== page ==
Faith Matters - It takes a trainWhile on a trip to Boston, I spent many hours on what the locals call the "train." Two things I was prepared for: getting lost on the confusing mass transit system and encountering rude Bostonians. Seldom did I experience either.
By: Kent Stillson, Pastor, Alexandria Echo Press
While on a trip to Boston, I spent many hours on what the locals call the "train."
Two things I was prepared for: getting lost on the confusing mass transit system and encountering rude Bostonians. Seldom did I experience either.
As beautiful and historic as Boston is, the train provided some of the more memorable moments.
When there was standing room only, young people gave up their seats for the elderly. Families with small children were politely given seating priority. One hot afternoon the conductor showed the utmost respect in assisting a handicapped man with the antiquated lift system.
One late evening on the train showed humanity at its best.
A young mom struggled with her overly tired 4-year-old. She held a sack of groceries and did her best to keep her son from disrupting the rest of the passengers for the 45 minute ride. She was losing the battle.
A woman from two rows back came to the rescue. "Why don't you sit with me," she said to the boy. "I have a story to tell you."
With that she took the child with her, asked him his name and all the while kept talking with mom to assure her of her son's safety.
The woman learned the child's favorite sport was basketball and began to weave a story of the boy playing in the championship game. At one point she yelled out, "Is anyone on this train a sports announcer?"
A young man sitting behind them began to do a play-by-play of the final seconds of the imaginary game with the no-longer-grumpy boy as the star.
The whole train was getting into the story. We cheered when the boy scored points in the make believe game and did the "wave," much to the boy's delight.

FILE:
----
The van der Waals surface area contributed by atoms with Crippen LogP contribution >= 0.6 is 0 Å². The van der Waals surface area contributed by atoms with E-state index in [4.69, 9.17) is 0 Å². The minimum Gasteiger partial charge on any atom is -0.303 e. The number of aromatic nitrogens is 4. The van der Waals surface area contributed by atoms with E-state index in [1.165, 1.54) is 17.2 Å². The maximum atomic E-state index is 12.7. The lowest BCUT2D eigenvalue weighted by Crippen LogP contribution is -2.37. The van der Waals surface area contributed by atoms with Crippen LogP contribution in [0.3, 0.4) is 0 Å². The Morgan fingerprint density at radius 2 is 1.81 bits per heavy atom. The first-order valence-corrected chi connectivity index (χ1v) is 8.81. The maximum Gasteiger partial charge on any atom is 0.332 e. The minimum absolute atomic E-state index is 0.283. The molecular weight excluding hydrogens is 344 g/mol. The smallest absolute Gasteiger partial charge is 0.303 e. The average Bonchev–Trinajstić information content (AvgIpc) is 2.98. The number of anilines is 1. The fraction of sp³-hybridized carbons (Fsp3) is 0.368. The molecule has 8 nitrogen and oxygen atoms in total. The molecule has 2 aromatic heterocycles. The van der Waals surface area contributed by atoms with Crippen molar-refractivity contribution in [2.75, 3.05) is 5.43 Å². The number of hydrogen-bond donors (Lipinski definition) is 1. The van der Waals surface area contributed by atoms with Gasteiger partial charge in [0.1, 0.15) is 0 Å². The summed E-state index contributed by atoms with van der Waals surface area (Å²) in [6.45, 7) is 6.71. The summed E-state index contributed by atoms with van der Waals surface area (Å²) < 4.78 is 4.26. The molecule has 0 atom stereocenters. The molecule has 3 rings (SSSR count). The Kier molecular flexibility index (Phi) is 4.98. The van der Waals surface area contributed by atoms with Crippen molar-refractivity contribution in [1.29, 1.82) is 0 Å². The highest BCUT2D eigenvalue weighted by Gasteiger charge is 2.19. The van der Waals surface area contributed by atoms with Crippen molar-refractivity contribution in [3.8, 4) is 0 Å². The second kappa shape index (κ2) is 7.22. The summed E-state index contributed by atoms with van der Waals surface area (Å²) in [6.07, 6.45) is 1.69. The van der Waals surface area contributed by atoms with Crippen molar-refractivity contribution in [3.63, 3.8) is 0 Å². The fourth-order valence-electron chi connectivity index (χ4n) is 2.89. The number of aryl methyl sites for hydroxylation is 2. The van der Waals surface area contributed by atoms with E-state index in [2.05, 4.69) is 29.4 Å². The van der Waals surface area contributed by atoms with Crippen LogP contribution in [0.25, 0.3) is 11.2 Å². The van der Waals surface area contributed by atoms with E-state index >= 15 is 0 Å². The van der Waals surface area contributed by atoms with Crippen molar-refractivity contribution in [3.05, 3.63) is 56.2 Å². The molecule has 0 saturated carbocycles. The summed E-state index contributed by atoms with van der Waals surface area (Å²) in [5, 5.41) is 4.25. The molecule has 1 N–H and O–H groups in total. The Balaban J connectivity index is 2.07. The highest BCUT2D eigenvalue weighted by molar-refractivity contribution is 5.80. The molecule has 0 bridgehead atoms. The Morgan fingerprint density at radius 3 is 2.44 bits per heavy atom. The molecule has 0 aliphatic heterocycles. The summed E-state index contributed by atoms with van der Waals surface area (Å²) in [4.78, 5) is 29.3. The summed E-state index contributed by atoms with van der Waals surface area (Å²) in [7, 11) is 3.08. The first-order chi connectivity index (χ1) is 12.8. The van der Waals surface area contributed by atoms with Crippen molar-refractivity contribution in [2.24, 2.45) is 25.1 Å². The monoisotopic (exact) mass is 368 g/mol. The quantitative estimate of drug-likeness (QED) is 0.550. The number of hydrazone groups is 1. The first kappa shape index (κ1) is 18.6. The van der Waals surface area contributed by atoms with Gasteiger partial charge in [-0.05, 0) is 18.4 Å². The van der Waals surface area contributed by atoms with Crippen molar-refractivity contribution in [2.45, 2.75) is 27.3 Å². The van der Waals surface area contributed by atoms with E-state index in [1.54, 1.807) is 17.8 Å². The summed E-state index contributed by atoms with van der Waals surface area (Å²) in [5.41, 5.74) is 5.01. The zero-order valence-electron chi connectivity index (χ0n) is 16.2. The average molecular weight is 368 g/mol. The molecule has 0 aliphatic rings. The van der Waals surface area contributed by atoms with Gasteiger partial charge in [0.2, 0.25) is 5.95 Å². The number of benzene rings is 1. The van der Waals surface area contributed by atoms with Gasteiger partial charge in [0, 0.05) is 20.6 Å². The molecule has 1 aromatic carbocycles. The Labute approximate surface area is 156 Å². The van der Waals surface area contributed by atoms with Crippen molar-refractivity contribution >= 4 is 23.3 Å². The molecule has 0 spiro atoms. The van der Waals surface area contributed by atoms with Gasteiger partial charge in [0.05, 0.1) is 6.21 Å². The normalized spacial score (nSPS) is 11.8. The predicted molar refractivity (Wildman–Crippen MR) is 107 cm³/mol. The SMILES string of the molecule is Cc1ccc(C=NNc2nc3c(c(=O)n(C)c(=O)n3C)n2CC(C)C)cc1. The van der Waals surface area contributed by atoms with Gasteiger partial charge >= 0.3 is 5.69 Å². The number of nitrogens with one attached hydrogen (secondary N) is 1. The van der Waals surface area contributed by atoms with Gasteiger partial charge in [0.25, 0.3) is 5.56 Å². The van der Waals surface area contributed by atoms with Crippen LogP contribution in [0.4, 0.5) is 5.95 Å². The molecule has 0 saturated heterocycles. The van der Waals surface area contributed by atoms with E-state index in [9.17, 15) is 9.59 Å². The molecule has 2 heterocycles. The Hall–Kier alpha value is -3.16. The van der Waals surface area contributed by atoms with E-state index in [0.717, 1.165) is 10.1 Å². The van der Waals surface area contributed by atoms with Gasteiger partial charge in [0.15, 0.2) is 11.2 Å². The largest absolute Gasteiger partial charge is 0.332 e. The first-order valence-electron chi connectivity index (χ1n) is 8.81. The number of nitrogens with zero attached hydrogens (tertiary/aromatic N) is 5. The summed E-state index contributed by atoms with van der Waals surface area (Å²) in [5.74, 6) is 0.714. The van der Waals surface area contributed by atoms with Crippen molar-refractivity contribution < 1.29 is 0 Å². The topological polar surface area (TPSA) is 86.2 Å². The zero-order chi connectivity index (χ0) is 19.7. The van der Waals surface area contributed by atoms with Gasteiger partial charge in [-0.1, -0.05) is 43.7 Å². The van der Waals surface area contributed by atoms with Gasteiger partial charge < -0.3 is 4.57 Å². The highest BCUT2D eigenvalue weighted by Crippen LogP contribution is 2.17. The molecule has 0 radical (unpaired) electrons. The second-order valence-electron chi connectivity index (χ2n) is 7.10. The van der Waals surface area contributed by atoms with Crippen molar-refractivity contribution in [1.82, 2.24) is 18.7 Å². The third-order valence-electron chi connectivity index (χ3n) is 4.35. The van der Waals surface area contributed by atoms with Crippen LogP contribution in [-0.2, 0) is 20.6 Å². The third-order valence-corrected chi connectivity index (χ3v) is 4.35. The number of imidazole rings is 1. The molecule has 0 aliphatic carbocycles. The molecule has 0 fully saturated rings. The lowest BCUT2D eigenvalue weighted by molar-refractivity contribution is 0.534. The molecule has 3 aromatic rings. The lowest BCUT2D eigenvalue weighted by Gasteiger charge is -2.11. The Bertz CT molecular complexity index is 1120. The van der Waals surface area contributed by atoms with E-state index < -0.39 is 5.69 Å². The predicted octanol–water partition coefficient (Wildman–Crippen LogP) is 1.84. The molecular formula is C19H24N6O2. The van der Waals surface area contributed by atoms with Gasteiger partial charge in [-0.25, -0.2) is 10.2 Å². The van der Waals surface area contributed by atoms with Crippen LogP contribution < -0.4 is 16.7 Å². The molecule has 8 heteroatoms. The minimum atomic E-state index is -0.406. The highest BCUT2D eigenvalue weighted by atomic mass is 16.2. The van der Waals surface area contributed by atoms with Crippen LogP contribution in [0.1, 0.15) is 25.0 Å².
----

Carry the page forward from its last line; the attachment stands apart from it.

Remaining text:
The game ended when the train arrived at its destination, but the laughter and chatter continued as we strangers dispersed into the night.
Paraphrasing a common proverb, "It takes a train to raise a child."
Events like I witnessed on the train is what Jesus meant when he said, "Love one another." In small ways, in everyday ways, we change the world and make life better, one person at a time.
The compassion shown on the train sustained me for several days. It helped me realize the importance of small kindnesses and connected me with the people of Boston.
"For God so loved the world," the Bible says. Then shouldn't we also? Loving the entire world is humanly impossible (we are far from being God) but we can care for the little corner we have contact with.
What child or struggling parent needs your help? What school or community outreach needs your skills? Some of us live a long way from family. How about getting involved with an adopt-a-grandparent program or become a mentor?
God created us to be in relationship with others. Jesus' promise that, "where two or more are gathered, there am I in the midst of them," is not confined to the walls of the church.